Our children live in a highly visible arena because their dad is the church leader. Whether we like it or not, that automatically places outside expectations on them.
I try to stress that only God's expectations count. And in many ways He's more understanding than any congregation, and more demanding. He knows when we try and when we are honestly seeking to obey Him.
When I must discipline Jill and Shelly for acting rowdy at church, I focus on their character, not their conduct. I don't ask them to act a certain way so that they will reflect well on us as parents. I say that l want them to learn self-control and respect for God's house because that will please the Master.
3. We emphasize the positive aspects of ministry.
We make sure we value the ministries our children are excited about. We don't drag our kids to boring business meetings or on disturbing hospital visits. Rather, we support their participation in things like kid's choir and Pioneer Girls. I volunteered to do the reception after the Christmas concert not because I was Roger's wife, but because I appreciated Shelly and Jill's choir ministry—and I told them so. By sharing their excitement, we help them see that the community of faith is ajoy and that everyone's part is special.
Roger and I like this comment by a little girl named Martha Taft: "My name is Martha Bowers Taft. My great-grandfather was President of the United States. My grandfather was a United States senator, my daddy is ambassador to Ireland, and I am a Brownie."
We want each girl, with Martha Taft, to feel her job is worth mentioning in the same breath as the jobs of her illustrious forebears. It's the job God has given her!
4. We make sure the whole family values and explores the worth of play.
Play is our word for our recreation and diversion—whether that means the girls' playing after school, Roger's playing in his wood shop, or my playing tennis. Recreation is a necessity; it brings balance to our work.
We encourage both individual and shared play at our house. We can't afford to imply that the Christian life is a lonely walk down the Jericho road. Jesus spoke of the cross, sacrifice, and costly obedience. But he also asked his disciples to take him along fishing. He broke from his ministry agenda to affirm the favorite pastime of some of his best friends, perhaps because play is more than recreation; it is a reflection of who we are.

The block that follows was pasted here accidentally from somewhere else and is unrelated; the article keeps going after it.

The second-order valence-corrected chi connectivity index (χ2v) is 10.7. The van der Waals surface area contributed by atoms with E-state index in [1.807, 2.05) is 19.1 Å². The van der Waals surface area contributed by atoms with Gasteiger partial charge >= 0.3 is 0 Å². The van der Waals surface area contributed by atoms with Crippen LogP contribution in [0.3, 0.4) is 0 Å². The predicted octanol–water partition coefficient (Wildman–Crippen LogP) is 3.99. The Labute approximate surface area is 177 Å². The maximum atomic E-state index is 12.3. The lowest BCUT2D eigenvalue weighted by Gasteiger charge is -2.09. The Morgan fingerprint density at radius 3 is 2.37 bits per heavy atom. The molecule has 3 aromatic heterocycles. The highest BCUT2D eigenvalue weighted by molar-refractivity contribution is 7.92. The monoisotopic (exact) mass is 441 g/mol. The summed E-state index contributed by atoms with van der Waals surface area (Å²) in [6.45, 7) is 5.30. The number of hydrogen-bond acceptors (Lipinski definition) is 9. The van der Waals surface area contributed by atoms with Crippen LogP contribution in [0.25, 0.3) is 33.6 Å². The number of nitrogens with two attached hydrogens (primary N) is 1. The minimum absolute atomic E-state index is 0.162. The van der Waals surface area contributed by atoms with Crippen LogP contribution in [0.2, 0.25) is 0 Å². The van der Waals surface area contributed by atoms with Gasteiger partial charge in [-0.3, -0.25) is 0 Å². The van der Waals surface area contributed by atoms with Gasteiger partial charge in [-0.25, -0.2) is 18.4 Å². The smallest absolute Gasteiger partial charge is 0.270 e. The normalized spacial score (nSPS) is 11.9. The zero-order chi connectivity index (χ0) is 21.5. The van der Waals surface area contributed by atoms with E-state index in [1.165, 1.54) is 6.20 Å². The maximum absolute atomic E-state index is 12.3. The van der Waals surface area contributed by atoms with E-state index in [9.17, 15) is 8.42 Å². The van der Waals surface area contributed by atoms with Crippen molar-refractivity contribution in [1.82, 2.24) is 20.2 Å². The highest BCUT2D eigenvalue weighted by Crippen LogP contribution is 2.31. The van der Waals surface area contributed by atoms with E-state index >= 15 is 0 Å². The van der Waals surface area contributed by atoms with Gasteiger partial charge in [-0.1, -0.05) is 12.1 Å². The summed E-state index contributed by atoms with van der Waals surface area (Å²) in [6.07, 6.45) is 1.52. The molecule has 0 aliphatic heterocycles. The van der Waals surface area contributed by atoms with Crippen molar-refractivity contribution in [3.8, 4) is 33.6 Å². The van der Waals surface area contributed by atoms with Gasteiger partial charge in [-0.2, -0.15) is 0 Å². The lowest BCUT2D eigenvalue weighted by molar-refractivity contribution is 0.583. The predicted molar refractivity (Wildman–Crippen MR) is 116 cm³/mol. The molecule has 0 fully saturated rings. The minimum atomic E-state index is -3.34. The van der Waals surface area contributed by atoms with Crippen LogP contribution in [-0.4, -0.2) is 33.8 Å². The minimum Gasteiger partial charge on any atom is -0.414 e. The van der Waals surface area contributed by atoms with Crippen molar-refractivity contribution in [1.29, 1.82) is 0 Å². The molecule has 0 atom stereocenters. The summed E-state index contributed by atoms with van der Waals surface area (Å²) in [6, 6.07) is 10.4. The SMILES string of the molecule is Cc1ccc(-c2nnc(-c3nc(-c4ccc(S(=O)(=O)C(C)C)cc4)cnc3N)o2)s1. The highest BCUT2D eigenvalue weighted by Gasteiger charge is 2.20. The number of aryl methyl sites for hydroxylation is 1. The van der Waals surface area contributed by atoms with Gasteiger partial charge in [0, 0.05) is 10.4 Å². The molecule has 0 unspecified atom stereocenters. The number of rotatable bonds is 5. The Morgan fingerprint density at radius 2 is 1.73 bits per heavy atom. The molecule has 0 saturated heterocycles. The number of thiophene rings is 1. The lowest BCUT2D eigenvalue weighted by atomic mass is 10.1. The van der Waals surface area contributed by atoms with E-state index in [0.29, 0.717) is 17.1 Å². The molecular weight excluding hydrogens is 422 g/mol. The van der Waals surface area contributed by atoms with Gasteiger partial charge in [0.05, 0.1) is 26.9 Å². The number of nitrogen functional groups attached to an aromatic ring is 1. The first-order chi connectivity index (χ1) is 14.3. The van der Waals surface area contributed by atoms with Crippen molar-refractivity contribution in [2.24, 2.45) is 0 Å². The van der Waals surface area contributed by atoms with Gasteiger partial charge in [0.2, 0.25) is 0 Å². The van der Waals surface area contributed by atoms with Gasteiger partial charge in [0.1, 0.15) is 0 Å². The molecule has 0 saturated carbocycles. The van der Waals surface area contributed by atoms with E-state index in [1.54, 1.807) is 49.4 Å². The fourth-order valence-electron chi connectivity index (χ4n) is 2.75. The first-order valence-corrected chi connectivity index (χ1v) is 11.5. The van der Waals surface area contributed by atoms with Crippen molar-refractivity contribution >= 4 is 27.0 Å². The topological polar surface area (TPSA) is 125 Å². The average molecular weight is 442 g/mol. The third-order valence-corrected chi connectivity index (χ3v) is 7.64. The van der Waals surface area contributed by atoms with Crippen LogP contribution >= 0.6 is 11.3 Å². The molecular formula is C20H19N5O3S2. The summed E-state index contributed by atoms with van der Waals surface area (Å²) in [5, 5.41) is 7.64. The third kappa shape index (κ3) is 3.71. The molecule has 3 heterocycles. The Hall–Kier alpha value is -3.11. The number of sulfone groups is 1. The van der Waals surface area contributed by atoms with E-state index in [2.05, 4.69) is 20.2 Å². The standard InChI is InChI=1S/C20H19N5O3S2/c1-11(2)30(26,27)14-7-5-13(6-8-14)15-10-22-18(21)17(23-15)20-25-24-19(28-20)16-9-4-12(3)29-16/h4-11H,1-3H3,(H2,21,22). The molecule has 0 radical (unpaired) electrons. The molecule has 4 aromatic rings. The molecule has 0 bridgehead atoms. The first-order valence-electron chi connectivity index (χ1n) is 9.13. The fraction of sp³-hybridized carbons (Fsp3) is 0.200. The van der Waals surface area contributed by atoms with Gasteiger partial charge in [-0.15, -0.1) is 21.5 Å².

And for children, play is their language—an expression of their inner world. In his book Play Therapy, child psychologist Garry Landreth says, "In the process of growing up, children's problems are often compounded by the inability of adults in their lives to understand or to respond effectively to what children are feeling or attempting to communicate.
Play is to the child what verbalization is to the adult. It is the medium for expressing feelings, exploring relationships, describing experiences, and disclosing wishes and self-fulfillment. . . Adults communicate more effectively than through language by their participation in the child's play."
Our 12-year-old is quiet, disciplined, and reflective. She loves to cook, and she devours books. When Roger is home at her bedtime, she will often say, "Dad, tell me a story about when you were a little boy."
Roger retrieves past memories, and for a few brief moments, Dad's fatigue is transfigured into the carefree world of a child—scooters, chocolate-covered cherries, the clay pits, and Christmas morning. In the glow of the night light, Jill participates in her father's life. This time, he's not the pastor. It's a shared moment of play for a dad and daughter—beyond the pulpit and ministry expectations.
In times like these there is rest and refreshment, and the very scent of Prince Edward Island.